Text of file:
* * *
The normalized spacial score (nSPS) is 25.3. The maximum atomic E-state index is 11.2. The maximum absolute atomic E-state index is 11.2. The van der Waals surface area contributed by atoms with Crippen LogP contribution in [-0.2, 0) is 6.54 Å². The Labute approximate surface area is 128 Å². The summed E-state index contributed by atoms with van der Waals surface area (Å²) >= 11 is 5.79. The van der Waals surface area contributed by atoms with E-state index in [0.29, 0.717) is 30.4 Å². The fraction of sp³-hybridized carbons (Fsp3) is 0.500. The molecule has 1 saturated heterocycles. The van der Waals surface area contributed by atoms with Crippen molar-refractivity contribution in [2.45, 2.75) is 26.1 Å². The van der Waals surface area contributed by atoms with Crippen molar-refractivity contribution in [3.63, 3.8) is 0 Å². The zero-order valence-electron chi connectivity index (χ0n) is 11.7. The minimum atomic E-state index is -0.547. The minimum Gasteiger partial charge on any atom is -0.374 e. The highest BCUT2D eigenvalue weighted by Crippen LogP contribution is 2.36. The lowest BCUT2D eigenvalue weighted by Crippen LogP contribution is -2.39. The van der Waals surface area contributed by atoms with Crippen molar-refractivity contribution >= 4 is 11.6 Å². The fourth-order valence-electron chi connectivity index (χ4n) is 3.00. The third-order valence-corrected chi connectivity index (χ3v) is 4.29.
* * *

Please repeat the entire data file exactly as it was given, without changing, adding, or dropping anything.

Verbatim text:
The normalized spacial score (nSPS) is 25.3. The maximum atomic E-state index is 11.2. The maximum absolute atomic E-state index is 11.2. The van der Waals surface area contributed by atoms with Crippen LogP contribution in [-0.2, 0) is 6.54 Å². The Labute approximate surface area is 128 Å². The summed E-state index contributed by atoms with van der Waals surface area (Å²) >= 11 is 5.79. The van der Waals surface area contributed by atoms with E-state index in [0.29, 0.717) is 30.4 Å². The fraction of sp³-hybridized carbons (Fsp3) is 0.500. The molecule has 1 saturated heterocycles. The van der Waals surface area contributed by atoms with Crippen molar-refractivity contribution in [2.45, 2.75) is 26.1 Å². The van der Waals surface area contributed by atoms with Crippen molar-refractivity contribution in [3.63, 3.8) is 0 Å². The zero-order valence-electron chi connectivity index (χ0n) is 11.7. The minimum atomic E-state index is -0.547. The minimum Gasteiger partial charge on any atom is -0.374 e. The highest BCUT2D eigenvalue weighted by Crippen LogP contribution is 2.36. The lowest BCUT2D eigenvalue weighted by Crippen LogP contribution is -2.39. The van der Waals surface area contributed by atoms with Crippen molar-refractivity contribution >= 4 is 11.6 Å². The fourth-order valence-electron chi connectivity index (χ4n) is 3.00. The third-order valence-corrected chi connectivity index (χ3v) is 4.29.